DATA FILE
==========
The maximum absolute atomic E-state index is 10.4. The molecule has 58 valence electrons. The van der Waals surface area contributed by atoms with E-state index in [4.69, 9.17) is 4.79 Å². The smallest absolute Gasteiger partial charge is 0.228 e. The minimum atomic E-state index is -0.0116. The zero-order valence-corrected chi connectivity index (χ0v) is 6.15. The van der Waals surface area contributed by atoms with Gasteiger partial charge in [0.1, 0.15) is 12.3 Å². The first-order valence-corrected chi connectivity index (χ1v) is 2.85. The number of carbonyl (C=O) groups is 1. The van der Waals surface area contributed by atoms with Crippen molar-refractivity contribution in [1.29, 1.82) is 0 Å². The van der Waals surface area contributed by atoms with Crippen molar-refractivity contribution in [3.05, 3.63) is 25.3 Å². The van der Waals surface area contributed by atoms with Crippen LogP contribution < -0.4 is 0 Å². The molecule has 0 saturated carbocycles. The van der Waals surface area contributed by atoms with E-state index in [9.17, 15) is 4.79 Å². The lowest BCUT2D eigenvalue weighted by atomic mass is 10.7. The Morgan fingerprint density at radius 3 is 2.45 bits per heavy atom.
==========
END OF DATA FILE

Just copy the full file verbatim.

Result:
The maximum absolute atomic E-state index is 10.4. The molecule has 58 valence electrons. The van der Waals surface area contributed by atoms with E-state index in [4.69, 9.17) is 4.79 Å². The smallest absolute Gasteiger partial charge is 0.228 e. The minimum atomic E-state index is -0.0116. The zero-order valence-corrected chi connectivity index (χ0v) is 6.15. The van der Waals surface area contributed by atoms with Gasteiger partial charge in [0.1, 0.15) is 12.3 Å². The first-order valence-corrected chi connectivity index (χ1v) is 2.85. The number of carbonyl (C=O) groups is 1. The van der Waals surface area contributed by atoms with Crippen molar-refractivity contribution in [1.29, 1.82) is 0 Å². The van der Waals surface area contributed by atoms with Crippen molar-refractivity contribution in [3.05, 3.63) is 25.3 Å². The van der Waals surface area contributed by atoms with Crippen LogP contribution < -0.4 is 0 Å². The molecule has 0 saturated carbocycles. The van der Waals surface area contributed by atoms with E-state index in [9.17, 15) is 4.79 Å². The lowest BCUT2D eigenvalue weighted by atomic mass is 10.7. The Morgan fingerprint density at radius 3 is 2.45 bits per heavy atom.